3D Printing Sounds like the Future of Music

This is music to the ears of instrumentalists and fans of 3D printing alike. New Zealander Professor Olaf Diegel, who teaches product development at Lund University in Sweden, along with a band of students has taken two guitars, a drum set and a keyboard from a concept to the concert hall.

The idea came to Diegel some years ago as a rock band-playing youth who had started experimenting with 3D printing. “Well, at that time I was just prototyping but I had seen it evolve and getting better and better over the years until the point where it was being used for the manufacture of lots of applications,” Diegel explains to Metro.

The electric guitar was the first instrument to be completed and worked perfectly after just 11 hours of printing. “Then I tried making a bass guitar, which is more difficult as the strings cause much more tension and take more time, but that worked fine too,” he says. To complete the band, the designer also produced a drum kit and a keyboard after a partnership with 3D Systems, the world’s leading manufacturer of 3D printing machines.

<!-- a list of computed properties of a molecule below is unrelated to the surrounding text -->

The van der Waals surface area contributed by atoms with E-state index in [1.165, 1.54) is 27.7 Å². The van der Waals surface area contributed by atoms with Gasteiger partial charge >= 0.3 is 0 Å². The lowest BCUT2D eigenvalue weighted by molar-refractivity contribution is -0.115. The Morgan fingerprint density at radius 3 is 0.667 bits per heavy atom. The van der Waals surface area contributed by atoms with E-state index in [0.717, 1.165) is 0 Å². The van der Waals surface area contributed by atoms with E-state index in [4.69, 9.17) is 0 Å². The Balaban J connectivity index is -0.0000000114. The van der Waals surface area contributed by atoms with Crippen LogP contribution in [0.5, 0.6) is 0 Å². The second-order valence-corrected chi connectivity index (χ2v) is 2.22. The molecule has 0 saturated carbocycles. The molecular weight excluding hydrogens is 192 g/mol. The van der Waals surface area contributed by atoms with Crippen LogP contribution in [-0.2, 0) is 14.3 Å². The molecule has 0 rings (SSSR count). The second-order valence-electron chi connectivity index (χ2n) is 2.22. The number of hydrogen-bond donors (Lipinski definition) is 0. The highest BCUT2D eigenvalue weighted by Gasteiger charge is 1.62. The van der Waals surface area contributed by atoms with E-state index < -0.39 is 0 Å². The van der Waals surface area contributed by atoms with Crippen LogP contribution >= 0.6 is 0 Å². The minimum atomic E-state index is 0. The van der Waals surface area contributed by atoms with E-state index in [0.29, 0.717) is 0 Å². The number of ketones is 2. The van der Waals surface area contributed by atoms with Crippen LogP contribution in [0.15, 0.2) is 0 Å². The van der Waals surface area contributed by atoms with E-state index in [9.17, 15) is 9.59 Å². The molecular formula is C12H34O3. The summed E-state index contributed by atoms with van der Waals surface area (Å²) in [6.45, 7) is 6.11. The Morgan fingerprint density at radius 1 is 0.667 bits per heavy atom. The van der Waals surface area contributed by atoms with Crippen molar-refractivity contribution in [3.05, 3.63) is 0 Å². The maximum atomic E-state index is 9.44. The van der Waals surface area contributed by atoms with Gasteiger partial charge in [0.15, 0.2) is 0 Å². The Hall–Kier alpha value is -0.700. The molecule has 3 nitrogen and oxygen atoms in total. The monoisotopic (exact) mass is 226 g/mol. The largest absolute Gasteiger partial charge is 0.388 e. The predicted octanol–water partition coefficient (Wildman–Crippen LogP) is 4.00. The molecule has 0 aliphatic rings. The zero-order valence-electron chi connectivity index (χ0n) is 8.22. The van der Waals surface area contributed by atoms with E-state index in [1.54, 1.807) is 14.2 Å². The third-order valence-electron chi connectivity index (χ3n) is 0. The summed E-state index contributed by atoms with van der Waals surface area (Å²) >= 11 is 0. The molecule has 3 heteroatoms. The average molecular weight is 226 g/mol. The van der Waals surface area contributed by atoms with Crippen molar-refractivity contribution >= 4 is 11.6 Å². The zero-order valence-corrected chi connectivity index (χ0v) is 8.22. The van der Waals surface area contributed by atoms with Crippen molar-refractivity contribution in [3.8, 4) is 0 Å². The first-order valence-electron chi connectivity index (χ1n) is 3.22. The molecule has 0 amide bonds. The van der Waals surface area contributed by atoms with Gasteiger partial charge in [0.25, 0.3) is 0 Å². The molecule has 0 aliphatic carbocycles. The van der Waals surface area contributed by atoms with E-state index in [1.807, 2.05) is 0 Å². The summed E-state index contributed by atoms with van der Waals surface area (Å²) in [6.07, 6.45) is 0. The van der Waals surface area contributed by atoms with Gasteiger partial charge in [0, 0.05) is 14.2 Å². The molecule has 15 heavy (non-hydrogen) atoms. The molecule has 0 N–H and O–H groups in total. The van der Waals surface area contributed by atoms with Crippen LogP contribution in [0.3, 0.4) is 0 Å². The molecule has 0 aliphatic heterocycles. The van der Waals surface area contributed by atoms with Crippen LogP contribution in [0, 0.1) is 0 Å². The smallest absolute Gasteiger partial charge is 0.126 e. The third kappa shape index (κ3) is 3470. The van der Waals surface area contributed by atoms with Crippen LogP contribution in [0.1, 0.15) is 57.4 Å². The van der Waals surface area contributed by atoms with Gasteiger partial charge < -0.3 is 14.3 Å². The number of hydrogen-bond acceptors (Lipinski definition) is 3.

Diegel is now working on a second version of a 3D-printed saxophone and is considering making a one-of-a-kind wind instrument, like a flute on which it is possible to play complete chords, together with the melody. “3D printing allows us to make products that would be impossible to make using conventional technologies. If I were making conventionally-shaped guitars then there would be better, more cost-effective ways of making them. But because the shapes of my guitars are incredibly complex, it’s the ideal technology to use,” he says.

Original article by Wanise Martinez, Metro World News, October 14, 2014.


Tags: 3D printing  Lund University  Metro US  Olaf Diegel  

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